Prepper Guns: Firearms, Ammo, Tools, and Techniques You Will Need to Survive the Coming Collapse (2016)

WHY GUNS FOR PREPPERS?

Guns for the Meltdown

Think you can survive the end of society with your deer rifle? Think again.

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Ican tell you that no book worth reading in the history of the world was finished on schedule, including this one. Anybody organized and disciplined enough to do that is not creative enough to write anything other than a boring book.

I know writers like that: precise, on schedule, and very organized . . . and their books are snoozefests. Check into all the great writers in history and you will find that they were mostly free spirits. At least that’s the excuse I keep using for this landfill I call a desk. (Remember what Einstein said: “If a cluttered desk is a sign of a cluttered mind, of what, then, is an empty desk a sign?”)

It’s also the excuse I had for being late getting my novel, The 14th Reinstated, finished. That book is set after total economic and social collapse. While it’s an action-adventure work of fiction, it deals with exactly the same scenarios we are prepping for today. In fact, it was the inspiration for this book. As you might suppose, considering that I am a gun guy, there is a lot of shooting, a lot of fights, and a lot of guns in that book.

I wanted to publish it in advance of the 2012 elections to cash in on the well-placed fear that people had for the future, given the direction Obama had been pushing the country.

(Full disclosure: There is an “Obama-like” character in the book and he is not one of the good guys.)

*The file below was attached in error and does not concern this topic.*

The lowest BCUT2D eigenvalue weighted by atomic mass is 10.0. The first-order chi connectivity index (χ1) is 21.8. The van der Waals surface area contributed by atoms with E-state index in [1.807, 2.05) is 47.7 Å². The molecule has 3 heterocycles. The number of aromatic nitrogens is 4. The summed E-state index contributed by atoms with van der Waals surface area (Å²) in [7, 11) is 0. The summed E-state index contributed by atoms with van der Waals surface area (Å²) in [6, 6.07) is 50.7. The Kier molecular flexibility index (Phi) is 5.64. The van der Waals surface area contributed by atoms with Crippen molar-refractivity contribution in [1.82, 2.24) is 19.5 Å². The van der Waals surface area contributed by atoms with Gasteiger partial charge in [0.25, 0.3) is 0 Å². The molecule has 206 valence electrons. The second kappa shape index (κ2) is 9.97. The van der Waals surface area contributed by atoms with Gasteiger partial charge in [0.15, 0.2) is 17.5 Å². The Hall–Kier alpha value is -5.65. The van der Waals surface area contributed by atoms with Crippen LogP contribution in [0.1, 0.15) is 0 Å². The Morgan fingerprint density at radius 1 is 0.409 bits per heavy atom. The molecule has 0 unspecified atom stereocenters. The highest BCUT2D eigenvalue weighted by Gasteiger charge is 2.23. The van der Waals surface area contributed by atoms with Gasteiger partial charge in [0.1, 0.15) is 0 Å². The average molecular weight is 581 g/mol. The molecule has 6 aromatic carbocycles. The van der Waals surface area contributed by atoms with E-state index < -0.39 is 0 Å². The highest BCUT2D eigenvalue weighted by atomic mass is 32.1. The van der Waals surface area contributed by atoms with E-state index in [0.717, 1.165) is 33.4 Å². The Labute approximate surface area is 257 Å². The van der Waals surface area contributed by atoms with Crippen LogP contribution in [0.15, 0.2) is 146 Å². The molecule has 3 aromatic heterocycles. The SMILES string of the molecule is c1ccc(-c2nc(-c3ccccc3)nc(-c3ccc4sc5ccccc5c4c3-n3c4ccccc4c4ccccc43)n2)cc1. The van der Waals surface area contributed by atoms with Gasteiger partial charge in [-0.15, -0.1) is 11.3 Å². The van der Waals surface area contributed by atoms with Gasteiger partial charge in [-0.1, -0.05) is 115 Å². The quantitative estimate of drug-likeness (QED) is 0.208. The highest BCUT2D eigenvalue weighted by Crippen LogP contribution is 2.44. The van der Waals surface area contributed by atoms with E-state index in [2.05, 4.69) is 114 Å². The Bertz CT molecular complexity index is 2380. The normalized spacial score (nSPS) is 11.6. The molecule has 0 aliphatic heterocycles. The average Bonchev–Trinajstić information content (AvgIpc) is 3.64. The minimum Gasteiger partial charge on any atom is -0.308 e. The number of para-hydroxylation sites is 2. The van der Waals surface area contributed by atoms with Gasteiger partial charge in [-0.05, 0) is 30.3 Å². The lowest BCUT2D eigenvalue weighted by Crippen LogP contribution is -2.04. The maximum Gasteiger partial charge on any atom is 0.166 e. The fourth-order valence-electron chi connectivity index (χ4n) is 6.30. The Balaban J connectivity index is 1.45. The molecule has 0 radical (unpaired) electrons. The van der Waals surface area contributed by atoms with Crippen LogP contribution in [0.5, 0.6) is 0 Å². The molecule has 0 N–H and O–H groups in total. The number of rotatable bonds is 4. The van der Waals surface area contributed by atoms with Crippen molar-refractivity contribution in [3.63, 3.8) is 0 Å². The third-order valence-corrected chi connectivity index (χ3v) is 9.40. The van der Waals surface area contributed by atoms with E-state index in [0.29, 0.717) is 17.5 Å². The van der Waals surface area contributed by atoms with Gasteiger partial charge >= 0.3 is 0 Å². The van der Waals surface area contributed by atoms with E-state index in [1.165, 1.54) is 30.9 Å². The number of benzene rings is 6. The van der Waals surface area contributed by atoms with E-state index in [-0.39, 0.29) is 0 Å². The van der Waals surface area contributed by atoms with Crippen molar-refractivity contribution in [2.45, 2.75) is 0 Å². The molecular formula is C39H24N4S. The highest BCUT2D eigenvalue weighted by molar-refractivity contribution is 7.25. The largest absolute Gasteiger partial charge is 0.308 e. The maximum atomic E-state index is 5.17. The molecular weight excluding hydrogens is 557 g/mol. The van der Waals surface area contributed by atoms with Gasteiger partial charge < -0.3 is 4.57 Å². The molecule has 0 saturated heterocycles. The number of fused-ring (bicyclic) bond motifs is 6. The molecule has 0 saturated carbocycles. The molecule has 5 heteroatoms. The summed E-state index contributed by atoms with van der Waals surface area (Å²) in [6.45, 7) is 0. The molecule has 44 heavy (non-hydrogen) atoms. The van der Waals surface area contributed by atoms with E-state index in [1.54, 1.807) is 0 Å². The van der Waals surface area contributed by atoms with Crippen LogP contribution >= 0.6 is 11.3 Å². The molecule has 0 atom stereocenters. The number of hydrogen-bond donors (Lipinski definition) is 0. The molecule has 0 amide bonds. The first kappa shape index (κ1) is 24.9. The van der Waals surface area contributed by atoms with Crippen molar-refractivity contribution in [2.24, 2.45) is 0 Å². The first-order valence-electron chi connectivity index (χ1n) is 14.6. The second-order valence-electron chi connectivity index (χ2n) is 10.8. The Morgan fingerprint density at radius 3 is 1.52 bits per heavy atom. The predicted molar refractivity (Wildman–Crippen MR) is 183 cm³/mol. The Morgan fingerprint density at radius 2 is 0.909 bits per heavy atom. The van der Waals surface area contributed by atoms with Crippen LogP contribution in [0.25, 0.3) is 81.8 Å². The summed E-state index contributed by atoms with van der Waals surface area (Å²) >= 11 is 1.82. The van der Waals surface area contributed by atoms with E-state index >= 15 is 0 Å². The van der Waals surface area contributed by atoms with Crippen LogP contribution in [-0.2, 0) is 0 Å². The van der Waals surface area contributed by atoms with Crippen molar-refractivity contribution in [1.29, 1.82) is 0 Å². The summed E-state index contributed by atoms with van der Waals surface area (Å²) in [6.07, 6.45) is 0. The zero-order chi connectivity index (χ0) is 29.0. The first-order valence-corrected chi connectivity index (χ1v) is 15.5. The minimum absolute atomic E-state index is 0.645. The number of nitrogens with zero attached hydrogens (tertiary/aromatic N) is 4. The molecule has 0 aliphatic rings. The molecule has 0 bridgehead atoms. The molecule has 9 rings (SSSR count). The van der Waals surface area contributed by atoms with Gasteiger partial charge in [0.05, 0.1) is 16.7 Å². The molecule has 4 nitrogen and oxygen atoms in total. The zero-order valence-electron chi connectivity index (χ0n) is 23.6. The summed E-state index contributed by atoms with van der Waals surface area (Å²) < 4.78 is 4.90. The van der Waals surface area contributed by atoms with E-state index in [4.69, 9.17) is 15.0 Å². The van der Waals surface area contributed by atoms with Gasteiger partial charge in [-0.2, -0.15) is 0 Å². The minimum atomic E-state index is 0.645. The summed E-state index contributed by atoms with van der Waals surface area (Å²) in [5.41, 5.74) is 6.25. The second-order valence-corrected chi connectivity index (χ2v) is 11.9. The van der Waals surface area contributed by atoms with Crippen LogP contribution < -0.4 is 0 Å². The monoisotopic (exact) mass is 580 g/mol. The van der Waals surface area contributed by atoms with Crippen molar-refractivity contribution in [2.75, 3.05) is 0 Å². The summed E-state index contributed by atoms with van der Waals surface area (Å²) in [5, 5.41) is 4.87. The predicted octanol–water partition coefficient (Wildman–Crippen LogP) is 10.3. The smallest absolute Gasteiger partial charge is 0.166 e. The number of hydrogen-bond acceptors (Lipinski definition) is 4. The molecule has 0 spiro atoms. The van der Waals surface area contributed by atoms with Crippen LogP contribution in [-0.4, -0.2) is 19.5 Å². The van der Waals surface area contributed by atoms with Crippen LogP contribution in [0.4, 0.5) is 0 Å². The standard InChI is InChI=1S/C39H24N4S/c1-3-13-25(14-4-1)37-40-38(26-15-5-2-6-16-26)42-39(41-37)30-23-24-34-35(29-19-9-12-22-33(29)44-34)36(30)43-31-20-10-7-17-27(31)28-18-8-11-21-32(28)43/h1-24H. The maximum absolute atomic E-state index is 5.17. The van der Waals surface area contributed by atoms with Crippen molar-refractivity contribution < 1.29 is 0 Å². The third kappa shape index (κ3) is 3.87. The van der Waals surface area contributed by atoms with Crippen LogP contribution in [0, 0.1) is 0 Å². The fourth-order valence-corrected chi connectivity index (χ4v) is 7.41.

I thought that once Romney won the White House things would improve and people would be less fearful about the future and perhaps less inclined to buy my novel. Clearly, there was no way Romney could lose, and I believed it would slow sales to have America back on track again (for the record, a price that I would willingly pay).

Obviously, I underestimated the stupidity of American voters. Throughout history, it’s always been bank accounts that drive elections, and no sitting president in history had been able to defend against so bad an economic record and keep his job. But America has changed; voters are motivated by different things now. As somebody (according to Google it could have been any one of Alexander Fraser Tytler, or maybe Alexis de Tocqueville, or Elmer T. Peterson) once said:

“A democracy cannot exist as a permanent form of government. It can only exist until the majority discovers it can vote itself largess out of the public treasury. After that, the majority always votes for the candidate promising the most benefits with the result the democracy collapses because of the loose fiscal policy ensuing, always to be followed by a dictatorship, then a monarchy.”

The voter motivations that are driving elections now are no longer sustainable and I fear America will end badly, which is the main point of this book. This new direction for America has been good for book sales, but bad for our country.

If you are reading this, then I assume you probably have a clue and are worried about the future. The signs are not good. I keep telling myself that we have made it through bad times before and we will make it through this, but then I look at the news and I fear I am wrong. This time it all feels different.

We can’t predict the future, but if you are smart, you are making some preparations. I am not suggesting that you build a walled compound in the middle of nowhere—at least not yet. But you should be making plans to feed, shelter, and protect your family if this does indeed all go south.

I believe protection is most important. Storing “beans, bullets, and Band-Aids” is a worthless gesture unless you have a way to hold onto them. If the law no longer applies and there are thousands of desperate, hungry people roaming around with no social restraints or cops to keep them in line, it will all be up to you.